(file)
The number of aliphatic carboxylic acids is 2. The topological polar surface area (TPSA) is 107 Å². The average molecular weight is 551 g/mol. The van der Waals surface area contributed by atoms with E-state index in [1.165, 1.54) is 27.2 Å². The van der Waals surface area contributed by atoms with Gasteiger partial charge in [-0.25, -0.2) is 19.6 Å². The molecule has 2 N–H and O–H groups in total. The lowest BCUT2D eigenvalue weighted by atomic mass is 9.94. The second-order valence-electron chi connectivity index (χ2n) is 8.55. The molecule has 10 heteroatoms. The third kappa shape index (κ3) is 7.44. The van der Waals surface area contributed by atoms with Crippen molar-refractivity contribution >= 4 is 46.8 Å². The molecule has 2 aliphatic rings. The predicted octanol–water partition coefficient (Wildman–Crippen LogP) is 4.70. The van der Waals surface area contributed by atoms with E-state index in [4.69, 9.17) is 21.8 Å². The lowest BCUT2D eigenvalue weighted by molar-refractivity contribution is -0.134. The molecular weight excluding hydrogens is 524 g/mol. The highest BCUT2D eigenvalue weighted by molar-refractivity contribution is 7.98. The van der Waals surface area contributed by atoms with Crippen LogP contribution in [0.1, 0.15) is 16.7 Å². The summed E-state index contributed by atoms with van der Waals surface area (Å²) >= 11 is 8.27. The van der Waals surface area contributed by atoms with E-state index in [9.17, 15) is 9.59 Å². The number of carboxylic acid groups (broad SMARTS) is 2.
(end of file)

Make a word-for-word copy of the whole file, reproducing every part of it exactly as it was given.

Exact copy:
The number of aliphatic carboxylic acids is 2. The topological polar surface area (TPSA) is 107 Å². The average molecular weight is 551 g/mol. The van der Waals surface area contributed by atoms with E-state index in [1.165, 1.54) is 27.2 Å². The van der Waals surface area contributed by atoms with Gasteiger partial charge in [-0.25, -0.2) is 19.6 Å². The molecule has 2 N–H and O–H groups in total. The lowest BCUT2D eigenvalue weighted by atomic mass is 9.94. The second-order valence-electron chi connectivity index (χ2n) is 8.55. The molecule has 10 heteroatoms. The third kappa shape index (κ3) is 7.44. The van der Waals surface area contributed by atoms with Crippen molar-refractivity contribution >= 4 is 46.8 Å². The molecule has 2 aliphatic rings. The predicted octanol–water partition coefficient (Wildman–Crippen LogP) is 4.70. The van der Waals surface area contributed by atoms with E-state index in [4.69, 9.17) is 21.8 Å². The lowest BCUT2D eigenvalue weighted by molar-refractivity contribution is -0.134. The molecular weight excluding hydrogens is 524 g/mol. The highest BCUT2D eigenvalue weighted by molar-refractivity contribution is 7.98. The van der Waals surface area contributed by atoms with Crippen LogP contribution in [0.1, 0.15) is 16.7 Å². The summed E-state index contributed by atoms with van der Waals surface area (Å²) >= 11 is 8.27. The van der Waals surface area contributed by atoms with E-state index in [9.17, 15) is 9.59 Å². The number of carboxylic acid groups (broad SMARTS) is 2.